A Brantfordian wonders if city hall understands basic accounting:  “You do know how a balance sheet works, right? So much money comes in, so much goes out, the difference is either profit or debt.”3

The new broom at Ontario’s Queen’s Park will start a long over due house cleaning, which includes an independent audit.  In October Ontarians need to make sure municipalities follow suit.  A new broom AND a house cleaning, that is!




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You will get the unvarnished truth from entrenched instructors at liberal institutions of higher learning, especially those institutions that are hostile to the free thinkers in their midst.

Er … won’t … you?


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Ontarians: feeling manipulated?

Premier Wynne’s constant concessions in the waning days of the Ontario election should give you a clue.

Saying she won’t win tomorrow’s election shows she:

  • doesn’t respect the voter
  • doesn’t respect the election process
  • doesn’t respect the Ontario Liberal Party
  • doesn’t respect democracy

It shows how polls dominate an election and how they are used to manipulate the voter.

The only group as obsessed about polls as politicians is the newstainment media.  They drool at the prospect of summoning their omnipotent soothsaying powers to predict the outcome of an election.  One would-be Sylvia Browne channeler said yesterday, “it’s really hard to know what the undecided voters will do.”  You don’t say…maybe that’s why they are called—undecided!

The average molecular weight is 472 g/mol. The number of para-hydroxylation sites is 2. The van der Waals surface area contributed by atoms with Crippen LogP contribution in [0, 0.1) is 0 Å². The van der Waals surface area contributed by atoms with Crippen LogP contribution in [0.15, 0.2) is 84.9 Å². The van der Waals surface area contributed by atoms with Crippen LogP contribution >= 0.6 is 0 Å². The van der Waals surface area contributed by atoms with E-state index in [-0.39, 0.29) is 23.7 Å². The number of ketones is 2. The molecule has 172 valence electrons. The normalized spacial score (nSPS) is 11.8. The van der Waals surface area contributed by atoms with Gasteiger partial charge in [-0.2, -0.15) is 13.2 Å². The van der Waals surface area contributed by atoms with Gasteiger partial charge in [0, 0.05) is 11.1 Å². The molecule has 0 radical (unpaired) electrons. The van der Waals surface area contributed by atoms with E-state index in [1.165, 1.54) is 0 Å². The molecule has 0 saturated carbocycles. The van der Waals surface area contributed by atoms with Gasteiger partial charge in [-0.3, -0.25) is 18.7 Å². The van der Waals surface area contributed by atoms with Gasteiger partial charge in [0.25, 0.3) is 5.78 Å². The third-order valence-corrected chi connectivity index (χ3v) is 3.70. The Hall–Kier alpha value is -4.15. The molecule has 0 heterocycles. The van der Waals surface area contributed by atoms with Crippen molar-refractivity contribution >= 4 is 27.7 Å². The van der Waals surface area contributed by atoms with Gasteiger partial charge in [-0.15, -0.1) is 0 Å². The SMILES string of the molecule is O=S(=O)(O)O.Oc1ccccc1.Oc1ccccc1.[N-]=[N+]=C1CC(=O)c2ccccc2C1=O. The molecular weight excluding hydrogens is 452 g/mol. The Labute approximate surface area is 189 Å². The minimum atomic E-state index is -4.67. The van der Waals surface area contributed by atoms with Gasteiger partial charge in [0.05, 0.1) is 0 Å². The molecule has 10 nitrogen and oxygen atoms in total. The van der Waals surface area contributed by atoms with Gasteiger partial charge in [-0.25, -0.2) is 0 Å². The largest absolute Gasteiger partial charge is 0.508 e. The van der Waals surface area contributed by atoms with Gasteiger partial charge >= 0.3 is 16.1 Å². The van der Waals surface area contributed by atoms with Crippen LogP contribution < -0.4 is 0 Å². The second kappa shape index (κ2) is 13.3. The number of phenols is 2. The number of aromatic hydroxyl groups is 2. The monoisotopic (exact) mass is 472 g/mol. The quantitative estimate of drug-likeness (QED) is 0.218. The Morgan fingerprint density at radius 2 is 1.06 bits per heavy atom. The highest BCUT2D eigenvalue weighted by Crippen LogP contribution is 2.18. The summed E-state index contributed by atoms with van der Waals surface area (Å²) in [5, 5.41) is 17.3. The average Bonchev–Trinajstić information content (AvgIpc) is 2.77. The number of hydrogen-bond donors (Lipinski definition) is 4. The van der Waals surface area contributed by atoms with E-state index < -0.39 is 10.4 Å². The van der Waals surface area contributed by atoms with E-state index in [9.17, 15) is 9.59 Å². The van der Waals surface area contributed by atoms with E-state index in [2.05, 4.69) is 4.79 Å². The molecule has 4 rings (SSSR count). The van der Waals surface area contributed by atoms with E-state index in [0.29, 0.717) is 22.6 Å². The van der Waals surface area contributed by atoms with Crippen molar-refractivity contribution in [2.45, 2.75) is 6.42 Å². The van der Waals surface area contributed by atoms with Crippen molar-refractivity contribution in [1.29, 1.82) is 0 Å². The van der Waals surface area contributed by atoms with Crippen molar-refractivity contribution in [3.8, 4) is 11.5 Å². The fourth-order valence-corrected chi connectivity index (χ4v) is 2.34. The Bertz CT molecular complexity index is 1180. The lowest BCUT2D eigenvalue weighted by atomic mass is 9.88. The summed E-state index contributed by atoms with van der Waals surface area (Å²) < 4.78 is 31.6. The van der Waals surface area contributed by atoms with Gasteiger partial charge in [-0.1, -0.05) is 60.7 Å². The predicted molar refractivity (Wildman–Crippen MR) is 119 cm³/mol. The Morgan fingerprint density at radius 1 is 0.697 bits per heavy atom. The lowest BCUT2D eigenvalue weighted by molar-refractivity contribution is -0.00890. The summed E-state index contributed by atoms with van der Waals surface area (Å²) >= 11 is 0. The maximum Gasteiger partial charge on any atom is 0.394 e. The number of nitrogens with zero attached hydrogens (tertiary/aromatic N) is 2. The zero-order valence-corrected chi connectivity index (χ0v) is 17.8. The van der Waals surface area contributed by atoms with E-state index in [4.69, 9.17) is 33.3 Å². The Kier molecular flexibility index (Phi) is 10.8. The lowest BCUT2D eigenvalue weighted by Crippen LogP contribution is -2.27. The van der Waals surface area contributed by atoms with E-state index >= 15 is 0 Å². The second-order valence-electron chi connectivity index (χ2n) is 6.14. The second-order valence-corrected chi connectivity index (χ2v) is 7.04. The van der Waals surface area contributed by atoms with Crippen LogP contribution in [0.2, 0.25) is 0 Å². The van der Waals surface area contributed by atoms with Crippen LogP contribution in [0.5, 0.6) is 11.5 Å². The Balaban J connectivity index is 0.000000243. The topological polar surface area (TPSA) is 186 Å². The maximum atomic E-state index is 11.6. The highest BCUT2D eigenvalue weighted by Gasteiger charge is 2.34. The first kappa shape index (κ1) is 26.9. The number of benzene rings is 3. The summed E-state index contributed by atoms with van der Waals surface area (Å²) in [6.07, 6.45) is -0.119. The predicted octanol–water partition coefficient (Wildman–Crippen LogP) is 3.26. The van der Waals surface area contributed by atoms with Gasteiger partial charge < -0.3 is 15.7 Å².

It’s time to remember the poll on election day is the only poll that deserves your attention.

Do you need some eleventh hour manipulation-free enlightenment before voting?




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Extra billing: okay and not okay


Chart summary transfer

Day Care Notes

Disability tax credit form

Driver’s D.O.T. physical exam & form

Immunization Record

Insurance Disability Forms

Life Insurance Death Certificate

Newborn circumcision

Off work/school note

School/Camp form

Skin Lesions

T.B. Skin Test

Telephone Advice

Travel Cancellation Insurance Form

Travel Immunization



Pap Smear


Prescription for eye injection

Prescription renewals

Procedures that are a normal, regular part of medical care, such as prescription renewals, should not be extra-billed.  Likewise, neither should procedures that are preventative or curative, such as a pap smear or physio.  A prescription for an eye injection (macular degeneration) or any other prescription applicable to a procedure that is covered by OHIP should not be extra-billed.